I’ve been using what’s in my freezer, which is awesome, instead of just refilling it atop what’s already in there. So for fruit, after our apples run out, we’ll be using up the pear slices and pear sauce my mom gave me from their trees. I “roasted” the two organic super-sale chickens in my big crock pot to debone, make broth, and use the meat this month. That turned out really tasty and I will be looking for more sale chickens next month to restock the freezer with. Then we’ve been having a variety of dried bean dishes (thanks, instant pot, for making those not seem intimidating!) like white chicken chili and beefy chili. Perfect for extra-chilly weather. I made fried rice with frozen veggies and some uncured bacon we had in our freezer (because I bought a few on sale b1g1 last month). That was a hit, for sure. We love bacon! I’d already had some ham cubed and frozen from Thanksgiving as well a turkey meat, for a variety of other dishes with those. I am finding I’m actually a better meal planner and cook when there is less in my fridge and freezer to work with, ironically.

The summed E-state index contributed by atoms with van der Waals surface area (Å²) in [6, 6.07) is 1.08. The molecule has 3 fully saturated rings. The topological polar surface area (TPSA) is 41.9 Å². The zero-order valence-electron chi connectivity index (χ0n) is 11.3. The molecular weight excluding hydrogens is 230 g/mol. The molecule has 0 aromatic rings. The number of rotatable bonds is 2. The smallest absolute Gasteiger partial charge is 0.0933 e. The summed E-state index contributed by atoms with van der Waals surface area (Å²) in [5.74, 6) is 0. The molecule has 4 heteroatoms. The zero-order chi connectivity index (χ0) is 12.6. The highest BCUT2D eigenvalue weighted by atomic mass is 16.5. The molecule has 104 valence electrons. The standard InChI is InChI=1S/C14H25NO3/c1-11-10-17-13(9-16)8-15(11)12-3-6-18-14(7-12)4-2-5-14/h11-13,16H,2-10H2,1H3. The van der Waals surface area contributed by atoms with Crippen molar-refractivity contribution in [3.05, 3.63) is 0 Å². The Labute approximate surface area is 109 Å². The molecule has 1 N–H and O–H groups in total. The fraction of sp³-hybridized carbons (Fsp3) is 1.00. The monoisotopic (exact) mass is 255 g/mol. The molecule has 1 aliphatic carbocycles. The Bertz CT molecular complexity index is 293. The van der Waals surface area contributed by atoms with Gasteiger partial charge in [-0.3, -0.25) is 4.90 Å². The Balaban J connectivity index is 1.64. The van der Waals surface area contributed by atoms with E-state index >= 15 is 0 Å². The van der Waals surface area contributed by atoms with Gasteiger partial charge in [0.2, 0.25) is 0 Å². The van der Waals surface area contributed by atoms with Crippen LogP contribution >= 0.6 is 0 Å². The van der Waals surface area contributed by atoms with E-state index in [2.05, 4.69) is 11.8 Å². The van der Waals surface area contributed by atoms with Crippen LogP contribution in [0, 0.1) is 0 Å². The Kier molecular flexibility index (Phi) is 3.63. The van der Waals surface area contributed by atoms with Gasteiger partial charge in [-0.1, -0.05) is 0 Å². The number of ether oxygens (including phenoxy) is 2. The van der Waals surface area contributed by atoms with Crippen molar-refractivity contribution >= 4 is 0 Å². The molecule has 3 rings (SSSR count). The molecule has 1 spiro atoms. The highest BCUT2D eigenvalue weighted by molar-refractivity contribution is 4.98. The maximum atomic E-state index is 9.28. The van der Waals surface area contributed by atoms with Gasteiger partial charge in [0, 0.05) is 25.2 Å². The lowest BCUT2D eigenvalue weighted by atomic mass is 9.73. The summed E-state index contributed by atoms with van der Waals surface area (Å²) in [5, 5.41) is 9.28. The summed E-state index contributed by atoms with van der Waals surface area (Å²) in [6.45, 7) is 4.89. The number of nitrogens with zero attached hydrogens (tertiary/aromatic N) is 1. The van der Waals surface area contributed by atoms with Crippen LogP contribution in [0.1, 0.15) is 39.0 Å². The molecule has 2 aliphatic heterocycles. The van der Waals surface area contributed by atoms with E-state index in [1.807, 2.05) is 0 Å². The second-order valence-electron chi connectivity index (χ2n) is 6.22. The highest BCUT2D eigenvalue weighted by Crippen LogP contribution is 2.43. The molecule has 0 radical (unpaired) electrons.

So that’s recap of week one. I don’t think we’ll feel deprived this week either, because on my husband’s day off we’ll be using a gift card we got for our anniversary to go to a restaurant with the kids. We’ll definitely have to make sure we stay under the amount on the card enough to include tip, because we’re out of cash! So I’m guessing we’ll skip drinks and go with water, no real biggie.
Have you ever had to or wanted to pinch pennies? What were some tips that worked well for you?
*P.S. This podcaster had some good insights, but I should mention that earbuds are necessary if you look her up as some words she uses are not for little ears, IMO. In our home we try to limit screen time, so when my kids watch their Octonauts or Little Einsteins show, I do a podcast or youtube with my earbuds in. Nobody’s being ignored or needing attention that way.